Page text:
Sunday, 30 December 2012

Making a toy building site

It's been a very long while since I last blogged. Returning to work full time, settling Small into nursery and then Christmas and all that is one reason. I also got a tablet computer round about the same time I stopped blogging so don't turn on the laptop everyday any more and well, blogging on a tablet isn't much fun. Excuses, excuses.

Anyway, I have something actually useful to blog about, so blog I shall.

Small was the happy recipient of a flurry of diggers, construction vehicles and a rather awesome and huge remote controlled crane this Christmas. We'd got him a wooden garage for his cars and watching him whizz the toy cars around that for hours on end made me think he would like something similar for his diggers but you can't buy anything like that. I mean, you can get tonka playsets and stuff like that but you can't buy a building site set up the way you can buy say, a road layout mat. So I decided to make one.

I started with a spare plastic wardrobe drawer from Ikea that we'd bought years ago. There didn't end up being room for it in the wardrobe and it's served as underbed storage in Small's room ever since but we don't need the things we're storing it anymore. It's fairly roomy but low and has a lid, so perfect for this job.

I have no extra time off around the standard bank holidays and I didn't want this to drag on and on so where as I could have done some proper planning and experimenting and plotting out to get the best possible result, I just forged ahead in a rush. Anyone else doing this could no doubt achieve much more professional results if they had the time.
We keep a roll or two of lining paper in the house for Small to draw and paint on as it's cheap and stands up to the saturation levels of paint and scrunching that a toddler deals in much better than say, printer paper. I decided to line out the box with some of that so that in time to come if Small decides he is no longer into diggers, I can turn it back into a regular storage box again simply enough. I taped it together with parcel tape but probably some wide, high tack masking tape would have better in hindsight.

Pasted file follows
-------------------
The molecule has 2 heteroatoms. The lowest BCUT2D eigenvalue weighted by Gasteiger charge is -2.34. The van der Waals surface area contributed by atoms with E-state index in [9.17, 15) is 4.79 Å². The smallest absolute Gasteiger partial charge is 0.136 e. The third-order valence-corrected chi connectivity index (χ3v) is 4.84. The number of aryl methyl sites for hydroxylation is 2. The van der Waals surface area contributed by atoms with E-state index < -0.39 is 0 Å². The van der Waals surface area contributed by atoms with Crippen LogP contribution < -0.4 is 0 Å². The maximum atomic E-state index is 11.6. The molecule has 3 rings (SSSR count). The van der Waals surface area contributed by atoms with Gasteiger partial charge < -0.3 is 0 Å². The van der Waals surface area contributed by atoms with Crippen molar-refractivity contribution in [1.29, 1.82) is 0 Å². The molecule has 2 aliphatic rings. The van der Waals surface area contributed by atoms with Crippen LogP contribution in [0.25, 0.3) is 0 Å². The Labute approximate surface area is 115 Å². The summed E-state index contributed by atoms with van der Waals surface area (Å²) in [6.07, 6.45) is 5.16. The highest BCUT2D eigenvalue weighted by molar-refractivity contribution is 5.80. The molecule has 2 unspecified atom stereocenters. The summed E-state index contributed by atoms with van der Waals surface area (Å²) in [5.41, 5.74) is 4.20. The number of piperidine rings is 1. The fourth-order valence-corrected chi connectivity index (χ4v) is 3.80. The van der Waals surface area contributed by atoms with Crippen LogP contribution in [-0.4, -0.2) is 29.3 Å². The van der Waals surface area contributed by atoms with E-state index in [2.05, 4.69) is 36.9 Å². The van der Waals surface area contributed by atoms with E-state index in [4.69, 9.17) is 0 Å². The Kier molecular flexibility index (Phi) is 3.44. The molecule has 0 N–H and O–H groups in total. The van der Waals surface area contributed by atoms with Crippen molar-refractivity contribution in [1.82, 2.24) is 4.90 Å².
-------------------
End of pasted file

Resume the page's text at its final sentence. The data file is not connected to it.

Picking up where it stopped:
I wanted a few different levels to the landscape and at first thought of papier mache. However, I haven't worked with papier mache since I was a child myself and wasn't sure either of the drying time or my skills in forming the effect I would need. Also, I wasn't sure it would stand up well to the attentions of a almost 3 year old. I had the wheeze instead of getting a can of expanding foam filler from the DIY shop and fished some likely looking bits of formed cardboard from the mountain of recycling we have now all the Christmas toys have been relieved of their packaging.
I arranged the cardboard in place and then marked out roughly where I wanted the filler to go in pen. I wanted to put a couple of digging mediums in the lowest level so marked in where I'd put filler for a divide between the two as well.
Spraying in the filler was fun. Lots of fun. I'd only bought a medium sized can and it didn't go quite as far as I thought it would but it did the bulk of what I needed. At the time, I thought perhaps I'd need a little papier mache in the end after all. Once it had finished it's expanding and hardened enough to be carved and I'd sculpted in a flat surface on the top two levels, I had enough bits cut off to glue down in the other areas and do the job.

The next job was to paint. For speed and a fairly hardwearing finish, I used enamel spray paint, yellow for the ground level and brown for the upper two. Some grey might have been good too, but the paint was £4 a can and I was trying to keep the costs down. I'm not unhappy at all with the effect of just those two colours. Once the paint was dry, I added some flocked paper from the model shop, black tarmac effect for the road at the top and grass effect for the "walls" and road verges. If I was doing it again, I might have made a full cardboard foundation for the road and it's sweep down the incline and set it into the still wet filler for a better finish, but it's serviceable as it is.

And that was pretty much that. I used a hot glue gun to do all my sticking down as it's fast and secure across all types of surfaces. I put some Moon Sand in the smaller section of the ground level and a mixture of dried beans and split peas in the larger section. As I had a few small pebbles hanging around from projects past, I threw them in too. I imagine that some well washed, rounded fish tank gravel would also work well.

I got all the materials I needed on Saturday afternoon, from either a DIY shop or a specialist model shop, total spend less than £20. It was ready for presenting to Small by 3pm on Sunday. He loves it and played with it for four hours solid until bedtime, with a brief pause to eat his tea. It's still in once piece, so I'm calling it a win.


  1. soo insanely impressed with this!

    I know you don't blog much at the moment, but I was tagged in this by Lara and I thought I'd give you the chance to do it if you wanted to, and ignore it if you didn't - Might get you looking at other blogs and make you want to blog more, or might not, who knows =)